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ANSTO plastic trawling from Hobart to Sydney

ANSTO has been involved in a plastic trawling expedition from Hobart to Sydney researching the impact of plastics on pelagic birds and the marine ecosystem. Here is some background information about the expedition and research.  
 

 

About Professor Richard Banati and his technique

Professor Richard Banati originally worked as a medical doctor before becoming interested in investigating non-obvious causes of chronic brain diseases. During his early career he worked in a research team that used slightly radioactive tracers to understand better ways of determining the most effective doses of pharmaceuticals for patients.
 
At the time, the orthodox approach to prescribing drugs had largely been ‘more is better’, with doctors prescribing higher doses of drugs until patients experienced symptoms. The team Richard was in confirmed lower doses had the maximum desired effect, and everything above that was superfluous - causing unnecessary side-effects.
 
The tracer principle, on which this medical research was based, involves making a product slightly radioactive so that with certain detection equipment (such as a PET scanner) one can see it safely being distributing in the body. During his early research, Richard became interested in the fact that this principle could be significantly upscaled, and that its applications could reach far beyond neuroscience.
 
Fast forward a few years and Professor Banati is now using the tracer principle to understand some of the big questions of our time. Since 2008 he has worked at the Australian Nuclear Science and Technology Organisation (ANSTO). Here he uses the tracer principal and nuclear science techniques to study materials at the atomic level, with Australian instruments that are sensitive enough to detect a glass of wine diluted in a volume of water the size of Sydney Harbour.
 
Which type of birds and why?
 
The Shearwater seabird seasonally journeys in a figure of eight across the equator from the Northern to the Southern hemisphere, from the waters of Japan and Siberia to the waters of Australia, it feeds, never touching land, on marine life from very different environments - some polluted, others still pristine. Its organs and feathers carry the signature of its diet and thus the state of the environment along its travelled route. For this reason, seabirds are studied as bio-indicators in ecotoxicology. They are sentinels for the health of the world’s marine ecosystems and the life that feeds on it.
 
Research chronology
 
Early last year some research based on these techniques, and performed in collaboration with Dr Jennifer Laver from Monash University, was released concerning feathers of seabirds, and confirmed the presence of plastics and chemicals in the food chain.
 
Elements that were found in the bird’s feather were similar to those found in plastics in its gut, raising the possibility that potentially toxic contaminants, such as cadmium and others, transfer into the body after ingestion and remain there after excretion.
 
It was known that the plastic volumes in the stomachs of these birds, which in some cases were 10 per cent full of plastics broken down into fingernail sized pieces, would be mechanically injuring. But separate to this, what Richard and his team have since been doing is looking at this issue at the atomic scale, and specifically researching the elemental transfer into the birds.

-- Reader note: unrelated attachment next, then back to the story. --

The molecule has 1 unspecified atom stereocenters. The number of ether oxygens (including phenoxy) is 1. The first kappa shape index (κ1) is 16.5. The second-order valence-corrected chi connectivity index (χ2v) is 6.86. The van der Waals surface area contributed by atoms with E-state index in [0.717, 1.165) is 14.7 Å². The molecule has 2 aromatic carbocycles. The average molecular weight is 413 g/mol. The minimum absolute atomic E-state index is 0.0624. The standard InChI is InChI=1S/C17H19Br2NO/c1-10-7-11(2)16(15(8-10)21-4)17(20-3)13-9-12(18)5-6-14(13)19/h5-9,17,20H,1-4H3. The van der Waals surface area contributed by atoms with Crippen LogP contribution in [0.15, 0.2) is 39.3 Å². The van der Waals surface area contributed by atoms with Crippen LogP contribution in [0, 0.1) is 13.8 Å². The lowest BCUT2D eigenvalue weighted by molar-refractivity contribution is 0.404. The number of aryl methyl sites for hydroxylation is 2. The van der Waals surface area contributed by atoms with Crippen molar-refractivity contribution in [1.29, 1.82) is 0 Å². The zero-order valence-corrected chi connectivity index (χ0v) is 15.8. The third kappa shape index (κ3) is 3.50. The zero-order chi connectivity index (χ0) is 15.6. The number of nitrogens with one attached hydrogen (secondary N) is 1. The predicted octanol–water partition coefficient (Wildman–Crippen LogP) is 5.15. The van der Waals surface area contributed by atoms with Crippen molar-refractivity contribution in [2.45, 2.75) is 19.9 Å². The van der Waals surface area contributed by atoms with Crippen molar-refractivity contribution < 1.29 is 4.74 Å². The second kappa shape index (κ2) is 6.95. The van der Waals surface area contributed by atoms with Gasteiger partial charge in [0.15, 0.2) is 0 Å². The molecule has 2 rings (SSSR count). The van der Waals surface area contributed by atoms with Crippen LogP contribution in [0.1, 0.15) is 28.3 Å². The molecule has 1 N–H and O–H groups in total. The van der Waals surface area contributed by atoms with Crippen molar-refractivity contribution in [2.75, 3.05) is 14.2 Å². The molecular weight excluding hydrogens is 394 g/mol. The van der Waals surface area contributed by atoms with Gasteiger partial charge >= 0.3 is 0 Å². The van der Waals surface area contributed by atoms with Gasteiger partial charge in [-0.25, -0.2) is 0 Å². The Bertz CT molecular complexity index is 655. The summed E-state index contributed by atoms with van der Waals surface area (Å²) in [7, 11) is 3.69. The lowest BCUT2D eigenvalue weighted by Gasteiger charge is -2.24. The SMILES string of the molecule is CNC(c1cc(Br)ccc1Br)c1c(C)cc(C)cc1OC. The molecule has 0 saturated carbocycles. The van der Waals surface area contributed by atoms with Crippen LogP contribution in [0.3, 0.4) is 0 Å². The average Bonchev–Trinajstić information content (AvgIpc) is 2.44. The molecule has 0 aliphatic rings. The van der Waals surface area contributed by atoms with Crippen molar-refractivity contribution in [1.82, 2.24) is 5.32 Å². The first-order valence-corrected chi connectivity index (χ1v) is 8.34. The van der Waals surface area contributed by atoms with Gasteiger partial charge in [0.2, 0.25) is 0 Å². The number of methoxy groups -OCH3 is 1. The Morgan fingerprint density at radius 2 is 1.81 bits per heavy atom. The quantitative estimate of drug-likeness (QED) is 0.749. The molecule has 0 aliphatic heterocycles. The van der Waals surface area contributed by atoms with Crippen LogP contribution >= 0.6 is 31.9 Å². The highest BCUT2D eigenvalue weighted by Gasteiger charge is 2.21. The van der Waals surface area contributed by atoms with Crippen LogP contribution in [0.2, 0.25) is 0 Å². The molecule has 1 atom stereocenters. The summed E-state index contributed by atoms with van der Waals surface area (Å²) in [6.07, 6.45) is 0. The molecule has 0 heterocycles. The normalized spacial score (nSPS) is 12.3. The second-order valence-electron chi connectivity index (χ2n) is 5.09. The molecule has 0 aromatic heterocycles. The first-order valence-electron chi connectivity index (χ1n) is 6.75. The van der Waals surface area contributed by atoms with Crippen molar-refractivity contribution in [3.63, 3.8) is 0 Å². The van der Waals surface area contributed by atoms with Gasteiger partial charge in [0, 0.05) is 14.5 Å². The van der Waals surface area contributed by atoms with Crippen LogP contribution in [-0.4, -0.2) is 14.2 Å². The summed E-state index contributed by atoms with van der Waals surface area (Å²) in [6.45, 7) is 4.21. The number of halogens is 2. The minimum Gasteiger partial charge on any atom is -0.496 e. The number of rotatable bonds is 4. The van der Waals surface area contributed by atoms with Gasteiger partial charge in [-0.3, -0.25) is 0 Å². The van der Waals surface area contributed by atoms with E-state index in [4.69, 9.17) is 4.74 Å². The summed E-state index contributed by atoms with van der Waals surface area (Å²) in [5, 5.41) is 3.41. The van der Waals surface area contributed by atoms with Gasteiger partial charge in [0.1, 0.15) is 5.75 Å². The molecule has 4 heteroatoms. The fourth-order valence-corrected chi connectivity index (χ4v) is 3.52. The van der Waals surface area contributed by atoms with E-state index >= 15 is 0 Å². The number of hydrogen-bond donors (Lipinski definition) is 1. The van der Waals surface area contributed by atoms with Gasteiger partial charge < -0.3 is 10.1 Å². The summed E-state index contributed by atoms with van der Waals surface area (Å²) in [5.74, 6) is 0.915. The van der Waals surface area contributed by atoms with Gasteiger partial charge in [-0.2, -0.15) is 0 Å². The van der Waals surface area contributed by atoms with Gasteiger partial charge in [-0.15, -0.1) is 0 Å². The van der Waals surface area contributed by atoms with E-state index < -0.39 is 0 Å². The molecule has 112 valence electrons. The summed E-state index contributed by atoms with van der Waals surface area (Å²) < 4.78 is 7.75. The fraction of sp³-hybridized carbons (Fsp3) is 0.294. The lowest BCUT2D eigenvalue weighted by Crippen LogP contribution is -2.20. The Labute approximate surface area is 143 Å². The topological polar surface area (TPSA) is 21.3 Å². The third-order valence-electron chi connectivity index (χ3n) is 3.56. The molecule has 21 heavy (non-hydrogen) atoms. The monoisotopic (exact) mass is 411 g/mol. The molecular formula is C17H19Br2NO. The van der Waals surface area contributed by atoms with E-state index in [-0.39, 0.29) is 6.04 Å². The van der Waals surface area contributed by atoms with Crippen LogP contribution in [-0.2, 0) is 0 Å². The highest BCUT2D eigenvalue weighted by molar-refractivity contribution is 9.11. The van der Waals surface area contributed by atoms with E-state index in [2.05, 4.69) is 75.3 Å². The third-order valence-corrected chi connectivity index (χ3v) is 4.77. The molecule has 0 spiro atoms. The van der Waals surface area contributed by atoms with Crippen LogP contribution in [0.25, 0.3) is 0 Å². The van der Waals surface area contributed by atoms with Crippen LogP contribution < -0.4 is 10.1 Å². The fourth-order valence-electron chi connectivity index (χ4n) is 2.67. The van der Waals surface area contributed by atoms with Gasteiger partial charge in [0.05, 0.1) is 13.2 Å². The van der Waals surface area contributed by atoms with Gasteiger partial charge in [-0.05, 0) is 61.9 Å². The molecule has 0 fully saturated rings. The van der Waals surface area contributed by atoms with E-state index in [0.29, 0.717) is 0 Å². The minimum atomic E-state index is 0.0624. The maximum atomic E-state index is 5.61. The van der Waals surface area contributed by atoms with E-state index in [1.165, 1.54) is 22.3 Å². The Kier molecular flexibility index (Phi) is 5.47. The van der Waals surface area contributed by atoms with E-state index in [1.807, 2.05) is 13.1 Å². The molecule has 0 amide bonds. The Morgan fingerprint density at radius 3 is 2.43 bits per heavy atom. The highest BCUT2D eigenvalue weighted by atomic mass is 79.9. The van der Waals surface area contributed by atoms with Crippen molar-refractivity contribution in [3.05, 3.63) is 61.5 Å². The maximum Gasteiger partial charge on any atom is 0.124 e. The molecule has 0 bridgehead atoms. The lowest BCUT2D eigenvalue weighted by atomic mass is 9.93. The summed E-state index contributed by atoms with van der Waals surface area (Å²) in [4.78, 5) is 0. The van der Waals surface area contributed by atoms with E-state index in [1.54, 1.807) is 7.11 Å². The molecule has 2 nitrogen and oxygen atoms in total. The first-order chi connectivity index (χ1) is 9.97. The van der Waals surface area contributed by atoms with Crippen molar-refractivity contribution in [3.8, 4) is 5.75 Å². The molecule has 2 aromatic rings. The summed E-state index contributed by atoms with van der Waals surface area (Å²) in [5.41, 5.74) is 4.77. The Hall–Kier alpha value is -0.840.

Leading to late last year and earlier this year, when Richard started looking at whether different types of plastics have different impacts on elemental transfers in the birds. Richard concluded this in time for the TedXSydney 2014 in April, where he released findings including:
 
  • Plastics floating in the oceans have a complex degradation process which makes them potentially more, rather than less, hazardous than previously thought.
  • The process of degradation is made more complex by the fact that plastics, many of which have been recycled already, are a mix of many components.
  • During the process of degrading, plastics, including biodegradable plastics, break down into smaller and smaller pieces, meaning their surface area increases dramatically.
  • Greater surface area means greater interaction with the environment, which means degraded plastics – including biodegradable plastics - both release more toxins such as cadmium and mercury into the environment, and attract and absorb more.
Basically Richard is setting about to disprove the old adage in environment management that ‘the solution to pollution is dilution’. What he needed though is a bigger sample….
 
Which is why Richard has taken to the ocean, chartering a ship from Hobart to Sydney – trawling for plastics and micro-plastics so that he can increase his sample size and research the impact that plastics have on the marine environment and food chain.
 
The sampling along the southeast coast is being done on the Danish tall ship Yukon, which stopped at Port Hacking River today, then will be trawling Sydney Harbour from the 29th.
 
The samples which are collected will be taken back to ANSTO, and analysed using a range of tools, which can include:
 
  • The Australian Synchrotron in Melbourne measures chemical composition of the plastic samples (the X-ray fluorescence beam and Infrared beam).
  • A process called Neutron Activation in Sydney, where neutrons from the OPAL nuclear research reactor are bombarded against samples, making them slightly radioactive and enabling their giving off a measurable gamma spectrum. Scientists then put the samples into a gamma counter to measure the energy of the particles.
  • Beamline instruments, such as Kwoka, which are used to understand the structure of biological material
Then Richard will be closer to knowing the different impacts that different types of plastics have on the food chain and marine ecosystem.